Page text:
Last edited:

LeftCoastTim

Senior Member
Forum Donor
Joined
Apr 15, 2019
Messages
342
Likes
648
Whenever I hear a debate on hi-res, I'm reminded of my younger days of ABX-ing lossy codecs.

I used to be able to tell 320kbps MP3 (LAME) on certain samples. MP3 has problems with short attacks, so fatboy.wv always gets messed up, even in 2021. So I've always stuck with FLAC, and haven't really looked at lossy compression for 20 years.

I got interested in lossy codecs in the last few months for some reason, and I ran into this sample from this forum, which got me doing some ABX's with recent Vorbis and Opus. I can definitely tell the difference at Vorbis -q 5 (~160kbps) and Opus --bitrate 128 (100% ABX correctly). But it's more of "perceptable, but not annoying" variety. Bumping up the setting one notch, vorbis -q 6 (~192kbps) and Opus --bitrate 160, I can barely tell the difference (start to get one or two tries out of 20 wrong), and it's definitely in the "barely perceptable, not at all annoying" category. With most music, Vorbis -q 4 (~128kbps) and Opus --bitrate 96 is transparent to me.

I think all that means that lossy compression is a "solved" problem, meaning my flac collection is now perfectly overkill.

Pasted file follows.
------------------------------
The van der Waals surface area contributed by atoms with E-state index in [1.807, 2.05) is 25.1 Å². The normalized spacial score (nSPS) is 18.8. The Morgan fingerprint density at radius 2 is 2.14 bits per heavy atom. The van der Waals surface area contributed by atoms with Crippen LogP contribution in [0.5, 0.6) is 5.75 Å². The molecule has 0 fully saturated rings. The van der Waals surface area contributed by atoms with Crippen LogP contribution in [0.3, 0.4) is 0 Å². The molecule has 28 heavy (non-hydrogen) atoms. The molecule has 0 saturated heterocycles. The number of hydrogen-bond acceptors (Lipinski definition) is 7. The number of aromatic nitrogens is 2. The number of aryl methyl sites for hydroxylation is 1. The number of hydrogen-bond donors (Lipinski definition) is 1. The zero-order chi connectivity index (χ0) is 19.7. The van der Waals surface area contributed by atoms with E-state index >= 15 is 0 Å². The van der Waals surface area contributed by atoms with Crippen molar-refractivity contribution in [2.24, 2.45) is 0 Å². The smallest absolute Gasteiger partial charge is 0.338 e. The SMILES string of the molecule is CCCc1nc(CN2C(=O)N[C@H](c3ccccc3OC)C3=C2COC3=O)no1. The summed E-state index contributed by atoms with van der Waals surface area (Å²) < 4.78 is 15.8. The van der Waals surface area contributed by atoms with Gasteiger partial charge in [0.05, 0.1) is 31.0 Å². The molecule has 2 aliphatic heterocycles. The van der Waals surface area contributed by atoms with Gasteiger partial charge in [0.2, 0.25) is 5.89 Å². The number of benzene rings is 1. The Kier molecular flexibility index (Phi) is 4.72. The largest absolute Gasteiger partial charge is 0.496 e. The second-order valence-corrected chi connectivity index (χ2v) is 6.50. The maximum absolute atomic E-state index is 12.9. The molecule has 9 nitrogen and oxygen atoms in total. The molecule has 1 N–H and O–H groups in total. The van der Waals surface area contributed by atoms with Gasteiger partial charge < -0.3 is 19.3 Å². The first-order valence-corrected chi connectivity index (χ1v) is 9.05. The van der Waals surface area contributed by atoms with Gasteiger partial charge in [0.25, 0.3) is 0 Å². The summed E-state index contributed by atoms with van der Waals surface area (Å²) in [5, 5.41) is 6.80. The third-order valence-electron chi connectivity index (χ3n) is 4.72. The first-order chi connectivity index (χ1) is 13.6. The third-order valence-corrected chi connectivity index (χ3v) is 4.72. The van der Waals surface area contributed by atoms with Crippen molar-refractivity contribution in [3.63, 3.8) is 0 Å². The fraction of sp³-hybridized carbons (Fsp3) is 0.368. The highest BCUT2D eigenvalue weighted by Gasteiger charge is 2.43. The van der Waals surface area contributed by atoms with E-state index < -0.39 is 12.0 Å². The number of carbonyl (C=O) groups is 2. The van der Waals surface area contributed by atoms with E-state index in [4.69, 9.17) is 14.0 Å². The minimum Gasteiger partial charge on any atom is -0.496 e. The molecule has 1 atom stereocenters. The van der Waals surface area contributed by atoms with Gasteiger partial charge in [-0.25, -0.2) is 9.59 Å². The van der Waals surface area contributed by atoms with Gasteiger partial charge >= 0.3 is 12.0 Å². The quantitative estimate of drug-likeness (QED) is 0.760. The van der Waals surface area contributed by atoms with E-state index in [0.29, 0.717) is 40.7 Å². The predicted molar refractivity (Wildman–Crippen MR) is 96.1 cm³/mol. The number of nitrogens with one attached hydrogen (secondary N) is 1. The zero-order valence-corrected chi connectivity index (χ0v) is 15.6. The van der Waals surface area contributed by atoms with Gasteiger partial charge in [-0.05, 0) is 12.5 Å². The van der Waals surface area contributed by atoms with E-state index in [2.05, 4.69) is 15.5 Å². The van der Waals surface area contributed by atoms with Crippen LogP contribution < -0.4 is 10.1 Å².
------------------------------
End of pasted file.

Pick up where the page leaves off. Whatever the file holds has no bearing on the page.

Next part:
I've never been able to ABX a hi-rez file, even in my younger days.

Maybe you golden ears can appreciate hi-rez, but as far as I'm concerned, Apple AAC256 is perfectly fine for me in terms of format. These days, I care more about mastering quality (less dynamic compression, please), convenience, and interesting music.

Every hi-rez album I've tried has been boring as hell. Maybe the sound quality is amazing, but the music itself is dreadful.

YMMV.
 
  • Like
Reactions: eas

Willem

Major Contributor
Joined
Jan 8, 2019
Messages
2,452
Likes
3,717
And let us not forget that the higher the resolution, the more resources are used. Streaming costs a lot of energy, so resolutions above at least FLAC files of CD red book (and perhaps even those) are a waste of natural resources.
 
Top Bottom